Thursday, October 6, 2011
Prom and Prejudice
After winter break, the girls at the very prestigious Longbourn Academy become obsessed with the prom. Lizzie Bennet, who attends Longbourn on a scholarship, isn’t interested in designer dresses and expensive shoes, but her best friend, Jane, might be — especially now that Charles Bingley is back from a semester in London.
Lizzie is happy about her friend’s burgeoning romance but less than impressed by Charles’s friend, Will Darcy, who’s snobby and pretentious. Darcy doesn’t seem to like Lizzie either, but she assumes it’s because her family doesn’t have money. Clearly, Will Darcy is a pompous jerk — so why does Lizzie find herself drawn to him anyway?
Will Lizzie’s pride and Will’s prejudice keep them apart? Or are they a prom couple in the making? Whatever the result, Elizabeth Eulberg, author of The Lonely Hearts Club, has concocted a very funny, completely stylish delight for any season — prom or otherwise.
Sounds a little cheesy but kind of fun, right? I kept seeing this title on YA book blogs, and I am such a P&P fan that I was worried this book would ruin the story, but curious at the same time just to see how it turned out.
There were lots of things that I liked and one major thing that I didn't.
First off, it was a cleverly realized setting. The major plot points from Pride and Prejudice and major characters transferred over to contemporary times surprisingly well. I particularly loved that Elizabeth was a professional concert pianist in the making. Music plays a big part in the plot and some of my favorite piano pieces (hello Rachmaninoff - love everything by him) were mentioned in detail. So, my inner music nerd was very happy about that. And it was just fun reading this, anticipating my favorite moments from the original and seeing them reinterpreted.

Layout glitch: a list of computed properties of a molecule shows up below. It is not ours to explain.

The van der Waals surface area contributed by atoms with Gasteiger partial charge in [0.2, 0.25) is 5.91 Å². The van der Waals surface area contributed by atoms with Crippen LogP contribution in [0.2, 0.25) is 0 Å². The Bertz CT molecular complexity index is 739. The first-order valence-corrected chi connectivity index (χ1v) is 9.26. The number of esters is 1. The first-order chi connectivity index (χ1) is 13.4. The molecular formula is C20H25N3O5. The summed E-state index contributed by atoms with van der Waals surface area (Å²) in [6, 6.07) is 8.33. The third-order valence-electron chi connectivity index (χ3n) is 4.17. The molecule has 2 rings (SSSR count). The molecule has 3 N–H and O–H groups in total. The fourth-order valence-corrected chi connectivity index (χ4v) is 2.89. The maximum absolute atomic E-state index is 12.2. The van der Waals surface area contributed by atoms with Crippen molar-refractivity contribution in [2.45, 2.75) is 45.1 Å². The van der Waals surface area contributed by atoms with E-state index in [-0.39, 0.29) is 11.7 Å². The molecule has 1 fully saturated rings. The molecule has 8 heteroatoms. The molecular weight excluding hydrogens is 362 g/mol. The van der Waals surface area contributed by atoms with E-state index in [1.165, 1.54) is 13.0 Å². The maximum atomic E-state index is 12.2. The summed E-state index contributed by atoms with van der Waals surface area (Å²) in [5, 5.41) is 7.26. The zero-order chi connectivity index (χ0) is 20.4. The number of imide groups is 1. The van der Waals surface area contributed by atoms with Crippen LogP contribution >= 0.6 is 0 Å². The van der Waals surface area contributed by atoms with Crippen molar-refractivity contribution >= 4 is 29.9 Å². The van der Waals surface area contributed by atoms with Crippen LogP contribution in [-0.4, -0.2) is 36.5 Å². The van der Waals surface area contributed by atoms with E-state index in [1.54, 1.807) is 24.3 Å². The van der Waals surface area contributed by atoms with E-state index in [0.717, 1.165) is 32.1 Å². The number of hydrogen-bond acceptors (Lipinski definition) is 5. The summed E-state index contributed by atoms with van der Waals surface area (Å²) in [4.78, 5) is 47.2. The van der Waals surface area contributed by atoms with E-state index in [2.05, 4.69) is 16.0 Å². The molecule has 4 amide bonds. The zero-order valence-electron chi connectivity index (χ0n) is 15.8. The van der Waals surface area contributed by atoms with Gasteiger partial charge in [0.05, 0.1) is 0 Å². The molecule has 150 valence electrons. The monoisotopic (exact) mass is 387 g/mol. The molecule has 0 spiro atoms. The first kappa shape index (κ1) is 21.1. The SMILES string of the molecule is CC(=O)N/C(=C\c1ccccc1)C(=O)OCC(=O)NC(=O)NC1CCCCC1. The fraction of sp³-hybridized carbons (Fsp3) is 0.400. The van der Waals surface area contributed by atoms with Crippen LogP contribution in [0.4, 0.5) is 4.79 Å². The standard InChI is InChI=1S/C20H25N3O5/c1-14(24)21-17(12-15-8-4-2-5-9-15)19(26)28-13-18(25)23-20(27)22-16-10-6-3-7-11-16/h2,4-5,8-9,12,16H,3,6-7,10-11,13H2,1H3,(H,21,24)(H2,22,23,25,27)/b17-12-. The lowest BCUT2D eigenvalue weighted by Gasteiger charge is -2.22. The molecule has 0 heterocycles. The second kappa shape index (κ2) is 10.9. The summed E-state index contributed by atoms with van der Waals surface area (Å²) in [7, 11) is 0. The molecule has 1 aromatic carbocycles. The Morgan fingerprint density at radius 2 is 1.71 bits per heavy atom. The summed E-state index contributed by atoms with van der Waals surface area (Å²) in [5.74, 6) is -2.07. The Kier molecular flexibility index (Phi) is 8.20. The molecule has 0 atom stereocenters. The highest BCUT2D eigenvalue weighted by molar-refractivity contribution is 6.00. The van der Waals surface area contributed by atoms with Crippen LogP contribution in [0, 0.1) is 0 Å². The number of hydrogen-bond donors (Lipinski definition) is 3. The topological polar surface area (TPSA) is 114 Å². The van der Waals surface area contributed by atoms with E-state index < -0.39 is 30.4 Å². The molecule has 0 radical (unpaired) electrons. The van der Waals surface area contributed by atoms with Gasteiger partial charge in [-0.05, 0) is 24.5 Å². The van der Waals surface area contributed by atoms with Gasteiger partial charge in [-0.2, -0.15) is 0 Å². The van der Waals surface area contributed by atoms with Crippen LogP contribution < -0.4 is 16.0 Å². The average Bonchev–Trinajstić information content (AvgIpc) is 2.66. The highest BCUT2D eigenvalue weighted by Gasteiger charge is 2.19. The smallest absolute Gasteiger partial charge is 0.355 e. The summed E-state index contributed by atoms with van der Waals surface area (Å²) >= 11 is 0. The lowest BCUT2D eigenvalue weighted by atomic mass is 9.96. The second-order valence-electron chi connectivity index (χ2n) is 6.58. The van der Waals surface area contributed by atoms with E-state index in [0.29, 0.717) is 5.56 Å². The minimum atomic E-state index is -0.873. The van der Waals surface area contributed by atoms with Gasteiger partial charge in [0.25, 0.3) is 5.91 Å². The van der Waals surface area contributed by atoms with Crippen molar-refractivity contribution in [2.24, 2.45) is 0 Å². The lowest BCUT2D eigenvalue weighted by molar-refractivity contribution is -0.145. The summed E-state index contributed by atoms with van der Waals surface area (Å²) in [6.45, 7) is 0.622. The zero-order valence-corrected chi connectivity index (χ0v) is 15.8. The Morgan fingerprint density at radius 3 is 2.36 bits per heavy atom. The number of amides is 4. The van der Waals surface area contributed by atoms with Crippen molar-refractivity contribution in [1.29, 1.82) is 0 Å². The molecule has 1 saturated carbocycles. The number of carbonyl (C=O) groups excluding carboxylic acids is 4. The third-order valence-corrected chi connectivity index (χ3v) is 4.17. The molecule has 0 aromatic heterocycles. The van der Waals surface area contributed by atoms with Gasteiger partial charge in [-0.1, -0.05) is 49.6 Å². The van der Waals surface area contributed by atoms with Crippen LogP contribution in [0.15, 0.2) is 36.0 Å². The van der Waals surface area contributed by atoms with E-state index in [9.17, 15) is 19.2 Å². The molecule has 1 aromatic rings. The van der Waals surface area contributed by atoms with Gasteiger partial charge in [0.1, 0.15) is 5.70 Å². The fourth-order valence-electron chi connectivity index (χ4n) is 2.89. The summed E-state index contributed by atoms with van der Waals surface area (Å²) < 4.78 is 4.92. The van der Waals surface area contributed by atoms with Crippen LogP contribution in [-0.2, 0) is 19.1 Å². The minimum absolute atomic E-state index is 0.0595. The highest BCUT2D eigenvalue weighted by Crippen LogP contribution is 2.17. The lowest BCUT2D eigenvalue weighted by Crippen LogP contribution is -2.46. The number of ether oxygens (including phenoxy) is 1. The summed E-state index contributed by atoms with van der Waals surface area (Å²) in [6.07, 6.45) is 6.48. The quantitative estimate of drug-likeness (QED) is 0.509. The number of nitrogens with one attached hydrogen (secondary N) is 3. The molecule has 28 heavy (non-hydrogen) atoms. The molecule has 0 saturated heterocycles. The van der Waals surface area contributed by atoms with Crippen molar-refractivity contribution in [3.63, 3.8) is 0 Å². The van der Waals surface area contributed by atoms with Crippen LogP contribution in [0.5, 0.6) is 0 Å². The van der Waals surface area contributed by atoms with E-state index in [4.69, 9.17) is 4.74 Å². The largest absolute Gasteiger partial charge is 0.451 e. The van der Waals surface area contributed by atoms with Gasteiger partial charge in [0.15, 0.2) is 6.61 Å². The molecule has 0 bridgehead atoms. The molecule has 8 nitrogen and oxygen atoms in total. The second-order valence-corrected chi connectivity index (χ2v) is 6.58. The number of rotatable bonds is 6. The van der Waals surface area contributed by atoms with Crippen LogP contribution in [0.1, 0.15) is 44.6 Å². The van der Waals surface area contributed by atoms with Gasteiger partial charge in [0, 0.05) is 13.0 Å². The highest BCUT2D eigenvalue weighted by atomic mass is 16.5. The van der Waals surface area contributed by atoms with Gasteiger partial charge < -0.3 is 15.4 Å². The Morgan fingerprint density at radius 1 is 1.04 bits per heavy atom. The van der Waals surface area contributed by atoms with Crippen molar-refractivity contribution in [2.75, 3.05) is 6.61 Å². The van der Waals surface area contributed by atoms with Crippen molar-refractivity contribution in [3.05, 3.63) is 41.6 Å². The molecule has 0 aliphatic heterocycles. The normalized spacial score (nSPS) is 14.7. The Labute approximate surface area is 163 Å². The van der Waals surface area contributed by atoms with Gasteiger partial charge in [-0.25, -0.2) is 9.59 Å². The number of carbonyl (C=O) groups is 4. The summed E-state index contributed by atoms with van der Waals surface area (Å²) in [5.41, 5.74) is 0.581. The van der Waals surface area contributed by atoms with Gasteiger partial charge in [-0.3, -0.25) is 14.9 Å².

But my big problem (and the thing that kept me from really loving this) was the dialogue.
Elizabeth Eulberg attempted the impossible. She tried to take Austen's witty and clever dialogue and turn it into something modern. She failed miserably, and mostly because she tried to take exact sentences from the original and rework them by changing just a word here or there. She kept the sentence structure and a lot of the original wording, but would throw in random things like "cellphone" "jerk" "BFF" or "email". It was a colossal flop, in my opinion. The end result was waaayyyyy overly formal sounding. Not in the least bit natural or casual. Ugh. It was so hard to read the dialogue that it really ruined the book for me. I wish that Elizabeth Eulberg had just done her own interpretation of the dialogue, instead of trying to keep it so close to the original.
And the other issue I just can't get over is that an inconsequential thing like prom is never going to create the same compelling emotions as marriage and true love.
So, fun - but nowhere close.